• 9,985 posts
  • Join Date: Sep 20 2002
  • Real Name:Russell
  • LocationDeadmonton

Posted June 22 2006 - 08:20 AM

Okay, you can all let out your baited breaths, I have watched Block Party, and I decree it to be both "good" and "worth your while"

My main concern was that I would hate and want to fast forward through the music, and I was surprised that this is not the case. While I would typically describe most "modern" hip hop as "boring", I found it "refreshing" in this case. My other concern was with Mr. Chappelle himself as I have never really seen anything with him, other than the odd clip. Dave too, was a rather enjoyable host for the event. I think what I like best about it was that it wasn't for charity, it wasn't a political thing, it was just, "let's have a party".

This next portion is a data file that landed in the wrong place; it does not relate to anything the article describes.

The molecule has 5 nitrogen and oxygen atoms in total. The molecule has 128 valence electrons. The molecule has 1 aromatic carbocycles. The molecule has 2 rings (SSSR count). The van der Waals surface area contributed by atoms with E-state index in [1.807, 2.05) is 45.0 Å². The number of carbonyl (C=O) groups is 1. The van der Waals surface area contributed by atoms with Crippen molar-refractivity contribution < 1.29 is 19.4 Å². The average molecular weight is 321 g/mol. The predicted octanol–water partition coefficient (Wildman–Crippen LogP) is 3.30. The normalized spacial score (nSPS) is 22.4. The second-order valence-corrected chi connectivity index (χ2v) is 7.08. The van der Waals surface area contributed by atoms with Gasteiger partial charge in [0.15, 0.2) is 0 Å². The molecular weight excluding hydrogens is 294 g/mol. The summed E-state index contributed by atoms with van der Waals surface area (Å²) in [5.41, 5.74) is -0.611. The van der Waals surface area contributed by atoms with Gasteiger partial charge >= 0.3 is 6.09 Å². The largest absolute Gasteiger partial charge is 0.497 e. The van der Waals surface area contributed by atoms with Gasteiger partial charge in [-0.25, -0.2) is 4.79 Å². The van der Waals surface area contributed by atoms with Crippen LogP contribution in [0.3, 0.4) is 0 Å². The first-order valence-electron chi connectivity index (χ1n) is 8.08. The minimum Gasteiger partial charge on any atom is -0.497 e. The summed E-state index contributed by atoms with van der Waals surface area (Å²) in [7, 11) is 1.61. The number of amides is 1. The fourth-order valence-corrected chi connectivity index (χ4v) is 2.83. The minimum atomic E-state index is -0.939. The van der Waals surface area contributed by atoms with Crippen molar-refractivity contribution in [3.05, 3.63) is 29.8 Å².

To my fellow Canadians: This is another golden Aliance release. While the extras seem to be the same, on my amp, the 5.1 would only decode as 2 channel (it lights up the speakers* that are getting signals, and only the front 2 would light, other 5.1 discs light up all 5 speakers.), despite not having a 2 channel option. Is this happening to anyone else? I haven't tried it on other players. Sam mentioned the 5.1 sounding flat, is this happening in the USA as well?


* on the FRONT DISPLAY, it doesn't actually "light up" the physical speakers.

#8 of 8 OFFLINE   Rich Malloy

Rich Malloy

    Producer



  • 3,999 posts
  • Join Date: Apr 09 2000

Posted June 22 2006 - 08:48 AM